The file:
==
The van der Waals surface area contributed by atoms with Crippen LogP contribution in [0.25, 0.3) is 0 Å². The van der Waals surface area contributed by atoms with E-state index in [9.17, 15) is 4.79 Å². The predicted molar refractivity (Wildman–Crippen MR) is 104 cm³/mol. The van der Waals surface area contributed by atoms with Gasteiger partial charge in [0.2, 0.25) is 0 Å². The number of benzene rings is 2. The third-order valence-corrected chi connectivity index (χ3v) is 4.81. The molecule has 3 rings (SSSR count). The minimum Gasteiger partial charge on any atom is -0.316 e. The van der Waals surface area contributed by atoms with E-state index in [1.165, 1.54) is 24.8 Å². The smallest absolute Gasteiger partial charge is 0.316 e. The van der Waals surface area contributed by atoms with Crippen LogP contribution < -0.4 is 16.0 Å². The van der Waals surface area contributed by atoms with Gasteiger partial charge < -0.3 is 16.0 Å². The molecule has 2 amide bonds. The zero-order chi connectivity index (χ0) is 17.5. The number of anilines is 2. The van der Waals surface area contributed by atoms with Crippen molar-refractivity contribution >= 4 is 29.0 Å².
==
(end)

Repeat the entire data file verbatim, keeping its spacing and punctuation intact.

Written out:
The van der Waals surface area contributed by atoms with Crippen LogP contribution in [0.25, 0.3) is 0 Å². The van der Waals surface area contributed by atoms with E-state index in [9.17, 15) is 4.79 Å². The predicted molar refractivity (Wildman–Crippen MR) is 104 cm³/mol. The van der Waals surface area contributed by atoms with Gasteiger partial charge in [0.2, 0.25) is 0 Å². The number of benzene rings is 2. The third-order valence-corrected chi connectivity index (χ3v) is 4.81. The molecule has 3 rings (SSSR count). The minimum Gasteiger partial charge on any atom is -0.316 e. The van der Waals surface area contributed by atoms with E-state index in [1.165, 1.54) is 24.8 Å². The smallest absolute Gasteiger partial charge is 0.316 e. The van der Waals surface area contributed by atoms with Crippen LogP contribution < -0.4 is 16.0 Å². The van der Waals surface area contributed by atoms with Gasteiger partial charge < -0.3 is 16.0 Å². The molecule has 2 amide bonds. The zero-order chi connectivity index (χ0) is 17.5. The number of anilines is 2. The van der Waals surface area contributed by atoms with Crippen molar-refractivity contribution >= 4 is 29.0 Å².